This is the trouble with living too long. You die too late.
If he'd gone 30 years ago, everyone would've been talking about Clarence "Ace" Parker, the former running back for — you ready for this? — the Brooklyn Dodgers, in 1937. That defunct team is old enough to have merged with a team, the Boston Yanks, that's also defunct. Parker's career, then, is interred beneath layers of obscurity, themselves buried beneath the sheer weight of decades. He died today, at 101 years old. You'd have to be about 80 to have any memory of seeing him play.
Here's what we can tell you. He was an all-America tailback at Duke. He played for Connie Mack's Philadelphia Athletics* for two years, and hit one of his two Major League home runs in his first at-bat. But what made him special, even for the two-way days of the early NFL, was his ability to do all the things that anyone does in football. NBC Sports summarized his versatility thusly:
He played with the Dodgers for five seasons, and calling him a two-way player doesn’t quite do justice to everything he could do on the football field: Parker played offense, defense and special teams, and in 1938 he was reported to have played 656 minutes of the 660 minutes of that 11-game season.
Parker was a good enough passer that he led the league in passing yards in 1938, he was a good enough defensive back that he led the league in interceptions in 1940, and he was a good enough kicker that he led the league in extra points in 1940. He was also a punter and both a kickoff and punt returner. In 1940 he was voted the NFL’s Most Valuable Player.
Now, this is an absurdity, and must've been even in its day. Who the hell leads the league in both interceptions and passing yards during his career? He entered the Navy during the second world war and played another couple of seasons upon his return, giving him certainly one of the shorter careers among Pro Football Hall of Fame inductees. A guy like that, you would've been able to see it in him. In size, or speed, or shiftiness, or instinct, or accuracy, something. Even 70 years ago, when 200 pounds was large for a man, and the helmets were leather cushions, and tailbacks' noses wandered all over their faces, for all the facemaskless collisions they absorbed, you could tell an remarkable athlete when one happened onto the field.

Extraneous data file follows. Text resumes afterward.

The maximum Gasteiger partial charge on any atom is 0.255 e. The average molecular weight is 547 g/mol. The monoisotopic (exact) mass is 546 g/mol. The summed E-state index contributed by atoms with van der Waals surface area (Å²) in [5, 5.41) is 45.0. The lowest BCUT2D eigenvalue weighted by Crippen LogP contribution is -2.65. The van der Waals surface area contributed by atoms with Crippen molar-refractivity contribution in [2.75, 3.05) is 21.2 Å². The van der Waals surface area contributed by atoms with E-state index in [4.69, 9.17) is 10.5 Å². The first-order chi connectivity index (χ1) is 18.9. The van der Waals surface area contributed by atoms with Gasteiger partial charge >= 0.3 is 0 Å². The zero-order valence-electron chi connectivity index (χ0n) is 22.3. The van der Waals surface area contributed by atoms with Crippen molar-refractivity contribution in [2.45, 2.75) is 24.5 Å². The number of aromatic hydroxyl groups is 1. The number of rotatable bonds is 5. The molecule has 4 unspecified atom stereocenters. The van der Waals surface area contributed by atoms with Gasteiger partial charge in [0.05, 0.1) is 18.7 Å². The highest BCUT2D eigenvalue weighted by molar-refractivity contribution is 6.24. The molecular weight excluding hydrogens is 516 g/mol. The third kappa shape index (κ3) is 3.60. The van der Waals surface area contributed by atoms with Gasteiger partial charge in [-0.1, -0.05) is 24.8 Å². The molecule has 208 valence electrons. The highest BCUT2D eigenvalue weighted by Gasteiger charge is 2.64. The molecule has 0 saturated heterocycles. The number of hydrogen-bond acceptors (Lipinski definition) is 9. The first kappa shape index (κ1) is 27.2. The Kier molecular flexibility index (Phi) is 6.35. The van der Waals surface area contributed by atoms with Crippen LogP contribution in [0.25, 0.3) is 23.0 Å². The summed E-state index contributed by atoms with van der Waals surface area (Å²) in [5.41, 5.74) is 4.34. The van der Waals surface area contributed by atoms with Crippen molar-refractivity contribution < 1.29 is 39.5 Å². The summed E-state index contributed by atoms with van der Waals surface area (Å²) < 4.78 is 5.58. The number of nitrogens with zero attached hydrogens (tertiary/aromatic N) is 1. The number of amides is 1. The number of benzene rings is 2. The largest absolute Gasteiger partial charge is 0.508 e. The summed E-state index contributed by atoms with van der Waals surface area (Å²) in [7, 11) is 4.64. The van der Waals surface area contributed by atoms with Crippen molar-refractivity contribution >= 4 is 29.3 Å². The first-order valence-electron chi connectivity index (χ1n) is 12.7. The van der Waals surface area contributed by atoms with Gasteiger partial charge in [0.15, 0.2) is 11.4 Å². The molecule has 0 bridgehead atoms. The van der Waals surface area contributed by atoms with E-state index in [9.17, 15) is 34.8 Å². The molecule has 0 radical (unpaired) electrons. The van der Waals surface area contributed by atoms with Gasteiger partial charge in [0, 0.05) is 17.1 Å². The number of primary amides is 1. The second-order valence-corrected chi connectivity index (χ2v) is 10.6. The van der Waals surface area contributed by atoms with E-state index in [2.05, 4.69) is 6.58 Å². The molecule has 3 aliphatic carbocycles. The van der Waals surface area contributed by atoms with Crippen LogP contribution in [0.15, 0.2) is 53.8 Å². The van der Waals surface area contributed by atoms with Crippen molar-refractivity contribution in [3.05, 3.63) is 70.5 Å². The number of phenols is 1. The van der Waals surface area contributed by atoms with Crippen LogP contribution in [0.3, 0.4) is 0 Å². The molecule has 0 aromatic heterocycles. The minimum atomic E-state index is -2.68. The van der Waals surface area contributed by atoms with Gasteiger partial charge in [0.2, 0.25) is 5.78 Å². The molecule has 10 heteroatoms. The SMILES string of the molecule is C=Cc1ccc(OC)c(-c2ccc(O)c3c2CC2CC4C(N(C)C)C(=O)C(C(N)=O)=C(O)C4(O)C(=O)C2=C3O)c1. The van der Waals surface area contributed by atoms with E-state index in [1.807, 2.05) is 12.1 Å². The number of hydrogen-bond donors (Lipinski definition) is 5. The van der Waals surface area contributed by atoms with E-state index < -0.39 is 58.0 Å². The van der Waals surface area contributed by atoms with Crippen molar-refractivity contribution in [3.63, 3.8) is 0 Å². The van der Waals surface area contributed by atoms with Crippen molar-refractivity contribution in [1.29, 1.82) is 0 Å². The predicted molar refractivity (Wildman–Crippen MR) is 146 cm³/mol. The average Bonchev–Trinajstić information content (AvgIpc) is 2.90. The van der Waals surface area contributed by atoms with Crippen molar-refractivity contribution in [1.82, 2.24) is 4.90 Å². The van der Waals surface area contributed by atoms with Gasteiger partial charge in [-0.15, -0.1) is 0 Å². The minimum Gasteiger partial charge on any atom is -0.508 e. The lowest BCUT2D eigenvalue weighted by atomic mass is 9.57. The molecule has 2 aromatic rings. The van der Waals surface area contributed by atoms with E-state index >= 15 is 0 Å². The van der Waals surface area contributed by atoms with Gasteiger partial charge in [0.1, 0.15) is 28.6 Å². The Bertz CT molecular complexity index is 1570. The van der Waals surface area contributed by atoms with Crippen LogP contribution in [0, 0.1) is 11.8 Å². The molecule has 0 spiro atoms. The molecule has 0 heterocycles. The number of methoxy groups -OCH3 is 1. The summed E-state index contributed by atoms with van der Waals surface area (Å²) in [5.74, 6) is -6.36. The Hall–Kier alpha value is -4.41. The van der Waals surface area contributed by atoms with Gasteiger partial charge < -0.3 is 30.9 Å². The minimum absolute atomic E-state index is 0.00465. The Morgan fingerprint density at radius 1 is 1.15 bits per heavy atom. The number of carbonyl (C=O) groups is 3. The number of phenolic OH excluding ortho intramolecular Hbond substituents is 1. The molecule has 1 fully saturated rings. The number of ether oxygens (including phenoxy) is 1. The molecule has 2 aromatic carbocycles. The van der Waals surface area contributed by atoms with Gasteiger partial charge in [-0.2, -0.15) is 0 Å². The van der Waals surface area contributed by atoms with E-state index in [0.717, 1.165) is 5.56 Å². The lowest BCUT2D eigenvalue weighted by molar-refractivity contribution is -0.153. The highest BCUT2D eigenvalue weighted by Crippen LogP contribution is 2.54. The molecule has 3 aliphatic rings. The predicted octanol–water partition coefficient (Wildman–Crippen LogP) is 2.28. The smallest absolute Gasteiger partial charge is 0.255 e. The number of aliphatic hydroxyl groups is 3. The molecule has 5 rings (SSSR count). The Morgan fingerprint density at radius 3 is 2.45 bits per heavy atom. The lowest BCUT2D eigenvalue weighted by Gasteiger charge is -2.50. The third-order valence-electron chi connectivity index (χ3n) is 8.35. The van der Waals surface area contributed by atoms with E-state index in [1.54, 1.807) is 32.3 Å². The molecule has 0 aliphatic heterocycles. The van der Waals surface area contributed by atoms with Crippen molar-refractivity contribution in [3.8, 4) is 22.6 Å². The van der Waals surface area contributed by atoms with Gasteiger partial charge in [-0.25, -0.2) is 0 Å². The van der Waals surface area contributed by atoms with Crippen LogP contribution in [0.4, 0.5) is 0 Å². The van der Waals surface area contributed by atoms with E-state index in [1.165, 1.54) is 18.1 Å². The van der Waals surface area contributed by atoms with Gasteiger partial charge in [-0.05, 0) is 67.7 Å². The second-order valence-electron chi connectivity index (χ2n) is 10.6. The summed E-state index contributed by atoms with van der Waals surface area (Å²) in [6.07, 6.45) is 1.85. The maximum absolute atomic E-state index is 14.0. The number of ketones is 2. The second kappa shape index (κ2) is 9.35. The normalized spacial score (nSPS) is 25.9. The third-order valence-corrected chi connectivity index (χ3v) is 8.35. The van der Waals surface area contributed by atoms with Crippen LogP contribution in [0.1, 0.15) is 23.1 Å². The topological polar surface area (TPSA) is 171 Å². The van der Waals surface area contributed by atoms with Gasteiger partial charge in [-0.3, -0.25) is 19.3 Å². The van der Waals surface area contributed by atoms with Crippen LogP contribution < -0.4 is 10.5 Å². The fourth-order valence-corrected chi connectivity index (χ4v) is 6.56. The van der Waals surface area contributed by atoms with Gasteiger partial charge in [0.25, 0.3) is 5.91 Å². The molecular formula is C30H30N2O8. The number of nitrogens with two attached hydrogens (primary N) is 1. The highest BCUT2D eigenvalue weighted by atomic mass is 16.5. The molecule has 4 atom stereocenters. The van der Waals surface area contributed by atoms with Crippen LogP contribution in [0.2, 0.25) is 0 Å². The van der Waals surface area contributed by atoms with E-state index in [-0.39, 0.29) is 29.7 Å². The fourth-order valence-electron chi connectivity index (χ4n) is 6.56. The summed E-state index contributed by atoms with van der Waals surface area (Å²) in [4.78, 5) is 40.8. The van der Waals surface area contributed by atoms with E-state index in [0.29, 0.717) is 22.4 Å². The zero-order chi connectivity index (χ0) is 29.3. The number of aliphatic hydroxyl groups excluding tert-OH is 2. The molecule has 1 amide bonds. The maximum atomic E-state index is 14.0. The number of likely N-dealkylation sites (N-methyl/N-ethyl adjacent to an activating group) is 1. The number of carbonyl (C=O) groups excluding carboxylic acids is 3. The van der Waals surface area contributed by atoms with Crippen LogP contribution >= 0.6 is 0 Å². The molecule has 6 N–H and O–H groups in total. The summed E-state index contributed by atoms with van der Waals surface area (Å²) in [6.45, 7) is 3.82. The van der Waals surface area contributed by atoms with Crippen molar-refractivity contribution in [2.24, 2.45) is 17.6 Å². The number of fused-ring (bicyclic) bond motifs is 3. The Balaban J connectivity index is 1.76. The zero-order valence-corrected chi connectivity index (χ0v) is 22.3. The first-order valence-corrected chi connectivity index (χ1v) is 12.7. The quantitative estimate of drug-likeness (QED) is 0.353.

Here's what we can show you. YouTube, primarily a conveyance of cat antics and barely covered breasts in motion, turns up this archival footage of Parker at Duke running a punt back 70 yards for a touchdown. Turn your sound up; the video's silent, but for the pop and hiss of the old film. And in it you can see a young man who just died as an old man who outlived his fame by at least a generation. He looks like Devin Hester gashing the N.C. State defense, but with more shoulders. It's a thing of bygone beauty.
Andy Barall over at the New York Times found the same video when he wrote about Parker last year, the year the Hall of Famer (inducted 1972) turned 100. I recommend Barall's entire story, but want to note these paragraphs in particular:
In 1938, in Week 6, Parker rushed for 103 yards on 15 carries, including a 77-yard touchdown run in a 17-7 victory over the Pirates. Pittsburgh’s rookie tailback Byron White ran for 116 yards on 16 carries. It marked the first time in N.F.L. history that a player from each team rushed for over 100 yards in the same game. In those days White was known as Whizzer. Many years later he was Mr. Justice White of the United States Supreme Court.
On Oct. 22, 1939, Parker participated in the first professional football game ever televised. The Dodgers defeated the Eagles that day at Ebbets Field, 23-14. Parker completed 8 of 19 passes for 116 yards and 1 touchdown, a 47-yarder to Perry Schwartz. NBC paid the Dodgers $1,100 to televise the game and showed it on experimental station W2XBS in New York City. They also presented it at the RCA Pavilion at the World’s Fair. In interviews through the years, none of the players ever expressed any knowledge that the game was being televised.
It was so long ago. (I wish I had a better source than Wikipedia for this, but you're old enough to take this with the appropriate amount of salt: He was apparently the last living person to have played on the same field as Rogers Hornsby.) Guys like Parker put the NFL on its path to sustainability, from whence it rose to popularity and later, as we know it, to dominance. Sammy Baugh, of all hosses, once called Parker the best he ever saw. Now you, too, saw him.
HOF RB Ace Parker dead at 101 [National Football Post]
Photo credit: AP